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The Manukau locality is the largest of the four localities with 35% of the Counties Manukau population. The age distribution overall is similar to that of the DHB as a whole. The locality has a relatively large high needs population with 53% of patients in this category. This is the second highest proportion of high needs patients of the four localities.
Manukau covers an area from Papatoetoe to Drury. There are three overlapping geographical areas: Papatoetoe/Manukau, Manurewa/Clendon and Takanini/Papakura/Drury.
The resident population of the Manukau locality is approximately 187,000 people, with approximately 157,000 enrolled with local general practices.
The resident population is multi-ethnic with approximately 56% of Counties Manukau Maaori, 37% of Counties Manukau Pacific, 53% of Counties Manukau Indian and 24% of Other Asian populations residing in the Manukau locality. The Manukau locality resident population is approximately 37% of the entire CMDHB resident population.
Of the enrolled population of Manukau 24% are Maaori, 17% are Pacific and 8% are Indian.
All sub-localities are predicted to grow in overall resident population numbers, with Manurewa and Papatoetoe sub-localities predicted to experience significant growth across all age groupings.
There are 44 general practices with most (39) supported by ProCare and others supported by National Hauora Coalition and Total Healthcare.
The Manukau locality has high rates of deprivation and associated social constraints. Many residents are on low incomes with high rates of unemployment and low rates of education overall.
The population is predicted to grow by about 28% over the next 15 years, equating to 54,100 extra people.
Manukau has over 17,000 people with one or more long term health conditions.
There are high numbers of potentially avoidable hospitalisations. Hospitalisations are predicted to grow significantly particularly for Maaori and Pacific adults.
The primary opportunities to help the people of Manukau realise their health potential are in:
Long term conditions – particularly diabetes, gout, cardiovascular disease, respiratory problems and congestive heart failure, and for those who have more than one long term health condition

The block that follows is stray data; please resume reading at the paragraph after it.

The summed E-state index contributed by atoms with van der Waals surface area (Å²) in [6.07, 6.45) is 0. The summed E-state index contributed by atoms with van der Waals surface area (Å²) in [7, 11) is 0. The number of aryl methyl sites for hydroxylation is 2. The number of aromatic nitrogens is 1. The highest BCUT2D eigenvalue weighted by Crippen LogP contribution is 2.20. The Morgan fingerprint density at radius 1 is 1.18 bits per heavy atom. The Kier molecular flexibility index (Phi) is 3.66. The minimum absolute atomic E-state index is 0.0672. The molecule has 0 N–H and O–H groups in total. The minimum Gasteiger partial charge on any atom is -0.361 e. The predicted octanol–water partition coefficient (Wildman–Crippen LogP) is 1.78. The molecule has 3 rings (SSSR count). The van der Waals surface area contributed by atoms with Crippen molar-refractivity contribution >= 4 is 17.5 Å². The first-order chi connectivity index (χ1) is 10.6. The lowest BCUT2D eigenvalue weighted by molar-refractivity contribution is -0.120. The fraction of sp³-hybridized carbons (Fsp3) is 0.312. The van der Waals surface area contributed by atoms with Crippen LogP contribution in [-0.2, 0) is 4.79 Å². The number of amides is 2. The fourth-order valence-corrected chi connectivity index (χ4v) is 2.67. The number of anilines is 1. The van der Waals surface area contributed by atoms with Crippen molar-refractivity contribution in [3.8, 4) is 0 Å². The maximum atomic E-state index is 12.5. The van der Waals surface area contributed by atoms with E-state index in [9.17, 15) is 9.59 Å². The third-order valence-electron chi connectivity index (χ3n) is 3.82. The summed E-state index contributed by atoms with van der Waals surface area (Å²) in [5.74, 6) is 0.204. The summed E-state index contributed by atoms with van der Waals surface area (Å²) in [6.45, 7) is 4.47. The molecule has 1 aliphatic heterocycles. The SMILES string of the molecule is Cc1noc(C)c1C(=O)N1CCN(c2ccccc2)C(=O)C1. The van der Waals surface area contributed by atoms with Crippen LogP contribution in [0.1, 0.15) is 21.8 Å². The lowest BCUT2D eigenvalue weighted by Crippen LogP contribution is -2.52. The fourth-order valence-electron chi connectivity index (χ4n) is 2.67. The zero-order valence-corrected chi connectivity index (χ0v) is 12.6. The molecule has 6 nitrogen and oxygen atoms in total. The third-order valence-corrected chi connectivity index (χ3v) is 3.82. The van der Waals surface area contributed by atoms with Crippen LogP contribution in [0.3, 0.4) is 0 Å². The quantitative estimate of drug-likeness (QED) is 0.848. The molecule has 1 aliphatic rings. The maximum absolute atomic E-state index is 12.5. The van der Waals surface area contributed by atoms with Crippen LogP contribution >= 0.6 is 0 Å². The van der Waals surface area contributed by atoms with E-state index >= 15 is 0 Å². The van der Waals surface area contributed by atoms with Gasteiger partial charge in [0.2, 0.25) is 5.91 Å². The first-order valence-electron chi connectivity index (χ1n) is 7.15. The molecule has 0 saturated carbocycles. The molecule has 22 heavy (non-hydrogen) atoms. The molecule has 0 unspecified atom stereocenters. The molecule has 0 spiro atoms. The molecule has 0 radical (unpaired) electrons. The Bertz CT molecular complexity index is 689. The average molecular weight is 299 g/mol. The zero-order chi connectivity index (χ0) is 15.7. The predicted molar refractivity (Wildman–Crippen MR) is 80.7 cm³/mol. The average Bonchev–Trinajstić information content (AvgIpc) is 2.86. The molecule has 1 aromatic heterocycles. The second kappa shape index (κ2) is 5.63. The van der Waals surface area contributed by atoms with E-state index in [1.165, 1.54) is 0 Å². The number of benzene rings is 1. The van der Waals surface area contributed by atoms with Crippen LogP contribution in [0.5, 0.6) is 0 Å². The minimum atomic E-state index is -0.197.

Youth conception, maternity care and preventing perinatal mortality through better coordinated and planned sexual health, maternal care and support in the first few years of life.
The better co-ordination and integration of secondary and primary care services in these areas.
People affected by long term health problems may have better health if their care was better coordinated and more services were available close to where they live.
Those with significant health problems who have a high risk of an unplanned visit to hospital will be identified and given additional support from the general practice team. They will also be more effectively linked to other health professionals including pharmacists, specialists, district nurses, whaanau ora workers etc.
This initiative includes:
More coordinated use of CM Health services delivered in the community including district nurses.
Better utilisation of community pharmacists. It is felt that allied health services are not well coordinated with primary care. Integration would increase the capacity for patients to be safely cared for in the community. Closer alignment with primary care may result in greater efficiency and more timely response to patient need.
International evidence suggests integrating health and social care is desirable. Social issues contribute to undesirable health outcomes in the community. Whaanau ora addresses some of the needs of our high risk populations. It also provides a framework for more general integration of social services with health. The Manukau locality represents a partnership between clinical care and social factor.
The initial focus is reduction in unplanned hospitalisation. While it is recognised that this is not a comprehensive indicator of effective management of long term conditions or the health of the community, it is a useful starting point for more effectively integrating care provided by various health professionals. Unplanned hospitalisation is recognised as a poor outcome for patients, their families and the health system. It will not be achieved without reducing inequalities. A significant cultural shift is required by patients, clinicians and health managers.